While there are a lot of pros (which do warrant a 4 star), the cons are extremely negative. Since I don't have a watch to keep track of everything, this one will have to do. At such a price point, I'm highly disappointed in the overall performance considering it is billed as the triathlete's dream. It really does track mileage well and with enough fudging (using the elevation in MapMyRide instead of from the watch) and by manually adjusting routes in my various tracking sites, I can get close what I want. The HRM is good and the coupled effect of it all makes it as worthwhile as having a set of watches out there. But, I will not be ultimately promoting this to other athletes. While I've managed to make it work to a 4-star rating with my own fiddling, I wouldn't recommend it to a hardcore triathlete. Being my first training watch for my first Ironman, I wish I could say there were other watches which had the functionality I needed. Unfortunately, I'd have to wear two or more plus a bike computer. Even more unfortunate, in order to get what this watch said it can do all in one I might still need another to keep this one honest.
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Comments

Tracked by 1 customer

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Showing 1-6 of 6 posts in this discussion
Initial post: Oct 20, 2009 11:00:34 AM PDT
Last edited by the author on Oct 20, 2009 11:00:55 AM PDT
D. Pratt says:
"There is no way to switch events mid-stream on the watch if you didn't set it properly to begin. "

I am not sure about the 310XT, but the Forerunner 305 will let you do that - just hold down the "mode" button and then pick from the list that shows up. Did they do away with this on the 310 or did you miss that? (I have the 305 and have often done the "DOH!" and forgotten to switch sports, so I know about that feature!)

In reply to an earlier post on Nov 29, 2009 5:37:45 AM PST
biker says:
no, you're wrong. i have the 305 and when you switch sports it starts a new workout (thinking you are in a mid-multisport activity like a triathlon) just like the person above described the 310. i agree with the person above (for both 310 and 305) that you need a way to append the new workout to the previous workout when you didn't really switch sport but you just forgot to set it to the right sport when you started the workout and realized it mid-workout.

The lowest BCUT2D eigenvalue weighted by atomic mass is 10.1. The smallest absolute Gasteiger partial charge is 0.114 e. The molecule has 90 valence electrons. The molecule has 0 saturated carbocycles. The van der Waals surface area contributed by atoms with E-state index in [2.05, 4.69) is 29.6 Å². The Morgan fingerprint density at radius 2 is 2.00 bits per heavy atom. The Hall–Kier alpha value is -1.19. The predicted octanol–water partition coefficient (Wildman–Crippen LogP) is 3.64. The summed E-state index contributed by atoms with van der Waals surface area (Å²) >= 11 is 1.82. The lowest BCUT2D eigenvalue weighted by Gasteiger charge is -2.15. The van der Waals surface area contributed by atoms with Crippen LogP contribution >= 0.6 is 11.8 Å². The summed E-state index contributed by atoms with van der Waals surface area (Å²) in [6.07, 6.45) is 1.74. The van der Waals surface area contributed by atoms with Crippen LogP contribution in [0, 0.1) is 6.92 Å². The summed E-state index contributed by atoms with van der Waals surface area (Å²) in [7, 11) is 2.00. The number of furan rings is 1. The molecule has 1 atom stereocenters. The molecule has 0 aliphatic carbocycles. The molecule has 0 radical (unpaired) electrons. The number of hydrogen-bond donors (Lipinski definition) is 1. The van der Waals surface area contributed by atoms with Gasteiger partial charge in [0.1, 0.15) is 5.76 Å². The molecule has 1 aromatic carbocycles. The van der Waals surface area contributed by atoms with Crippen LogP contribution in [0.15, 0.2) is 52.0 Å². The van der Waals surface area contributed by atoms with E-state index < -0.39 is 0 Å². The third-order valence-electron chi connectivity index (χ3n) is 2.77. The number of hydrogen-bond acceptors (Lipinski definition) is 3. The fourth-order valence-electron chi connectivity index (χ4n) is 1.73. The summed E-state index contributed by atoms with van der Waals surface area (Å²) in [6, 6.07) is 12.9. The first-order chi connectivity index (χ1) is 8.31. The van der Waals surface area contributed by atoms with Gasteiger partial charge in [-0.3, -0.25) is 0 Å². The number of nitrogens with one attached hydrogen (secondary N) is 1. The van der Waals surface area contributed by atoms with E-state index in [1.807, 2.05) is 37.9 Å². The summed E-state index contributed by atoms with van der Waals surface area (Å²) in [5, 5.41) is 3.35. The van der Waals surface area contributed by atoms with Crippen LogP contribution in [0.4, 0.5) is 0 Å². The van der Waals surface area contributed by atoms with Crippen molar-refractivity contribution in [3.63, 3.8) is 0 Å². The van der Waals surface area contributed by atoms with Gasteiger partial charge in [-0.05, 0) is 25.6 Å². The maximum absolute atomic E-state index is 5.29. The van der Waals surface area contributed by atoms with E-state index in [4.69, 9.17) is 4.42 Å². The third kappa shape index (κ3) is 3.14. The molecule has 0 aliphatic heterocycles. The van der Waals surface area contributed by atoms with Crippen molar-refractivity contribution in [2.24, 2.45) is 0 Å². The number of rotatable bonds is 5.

Posted on Feb 18, 2010 9:54:33 PM PST
Mickey D says:
Apparently the price has come way down. I just checked and it is at $342. and that includes the Heart rate monitor. I love the new features! (waterproof, longer battery life and quicker link to satellites. I also heard that they will be coming out with a better HR strap soon (not sure if that's accurate)http://g-ecx.images-amazon.com/images/G/01/x-locale/communities/discussion_boards/post2-glossy._V47082004_.gif

Posted on Jul 15, 2010 7:00:58 PM PDT
About the skier. I have a 305 and it has one also. I agree it is ridiculous to have it for a "triathlon" device, but I am a skier and a triathlete. It was great to use the 305 on my ski trip to CO. Neat to track speeds on runs, elevation, etc. A fun feature.

Posted on Mar 4, 2011 8:30:10 PM PST
Last edited by the author on Mar 4, 2011 8:35:47 PM PST
L. McCormick says:
1 degree @ 60 miles would be just over 1 mile of elevation change (nearly 5500 feet--2xPIxRadius over 1/360 of a circle). If you biked for 60 miles @ 1/3 of a degree elevation, you'd have gone up ~1800 feet. Does it sound plausible that your average incline was one third of a degree? If so, your skepticism of a 1500 elevation change is unfounded.

As for your 853 feet in 3.3 miles, you'd need an average incline of 3 degrees (which is decently steep).

Most accurate of all would be to use the topographical info for your LAT/LONG start & end points, then compare.

Just sayin'...

In reply to an earlier post on Feb 1, 2012 10:09:29 PM PST
Last edited by the author on Feb 1, 2012 10:12:11 PM PST
Jason Schorn says:
Maybe the reviewer lives in Kansas or some other rather flat area. Here in the Southern Sierra's I routinely run a 3.1 mile course that has 1204 vertical feet of elevation gain...and that's just an easy day in the mountains for us California desert rats. Don't get me started on biking elevation if you think 1500ft of elevation gain is a lot!